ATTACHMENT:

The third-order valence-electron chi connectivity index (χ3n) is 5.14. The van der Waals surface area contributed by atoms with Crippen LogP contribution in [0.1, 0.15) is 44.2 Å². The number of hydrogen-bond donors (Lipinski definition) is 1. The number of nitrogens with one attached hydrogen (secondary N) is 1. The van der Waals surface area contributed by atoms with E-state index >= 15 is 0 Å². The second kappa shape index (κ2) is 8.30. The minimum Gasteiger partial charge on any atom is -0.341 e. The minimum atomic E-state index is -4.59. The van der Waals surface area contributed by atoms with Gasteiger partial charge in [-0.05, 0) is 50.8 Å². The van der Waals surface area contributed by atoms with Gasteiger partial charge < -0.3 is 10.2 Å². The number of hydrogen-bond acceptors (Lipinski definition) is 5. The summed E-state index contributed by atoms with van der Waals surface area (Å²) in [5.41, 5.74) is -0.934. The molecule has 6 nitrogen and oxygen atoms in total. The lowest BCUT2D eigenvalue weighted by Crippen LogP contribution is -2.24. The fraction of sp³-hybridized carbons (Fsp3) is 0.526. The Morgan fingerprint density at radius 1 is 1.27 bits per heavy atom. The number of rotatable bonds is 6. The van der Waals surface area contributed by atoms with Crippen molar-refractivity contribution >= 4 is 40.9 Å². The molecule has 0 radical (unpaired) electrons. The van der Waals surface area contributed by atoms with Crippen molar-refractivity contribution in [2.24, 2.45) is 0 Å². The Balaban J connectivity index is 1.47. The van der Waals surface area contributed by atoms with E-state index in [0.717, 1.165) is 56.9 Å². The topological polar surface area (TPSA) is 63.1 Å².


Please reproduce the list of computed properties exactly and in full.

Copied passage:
The third-order valence-electron chi connectivity index (χ3n) is 5.14. The van der Waals surface area contributed by atoms with Crippen LogP contribution in [0.1, 0.15) is 44.2 Å². The number of hydrogen-bond donors (Lipinski definition) is 1. The number of nitrogens with one attached hydrogen (secondary N) is 1. The van der Waals surface area contributed by atoms with E-state index >= 15 is 0 Å². The second kappa shape index (κ2) is 8.30. The minimum Gasteiger partial charge on any atom is -0.341 e. The minimum atomic E-state index is -4.59. The van der Waals surface area contributed by atoms with Gasteiger partial charge in [-0.05, 0) is 50.8 Å². The van der Waals surface area contributed by atoms with Gasteiger partial charge < -0.3 is 10.2 Å². The number of hydrogen-bond acceptors (Lipinski definition) is 5. The summed E-state index contributed by atoms with van der Waals surface area (Å²) in [5.41, 5.74) is -0.934. The molecule has 6 nitrogen and oxygen atoms in total. The lowest BCUT2D eigenvalue weighted by Crippen LogP contribution is -2.24. The fraction of sp³-hybridized carbons (Fsp3) is 0.526. The Morgan fingerprint density at radius 1 is 1.27 bits per heavy atom. The number of rotatable bonds is 6. The van der Waals surface area contributed by atoms with Crippen molar-refractivity contribution >= 4 is 40.9 Å². The molecule has 0 radical (unpaired) electrons. The van der Waals surface area contributed by atoms with Crippen molar-refractivity contribution in [2.24, 2.45) is 0 Å². The Balaban J connectivity index is 1.47. The van der Waals surface area contributed by atoms with E-state index in [0.717, 1.165) is 56.9 Å². The topological polar surface area (TPSA) is 63.1 Å².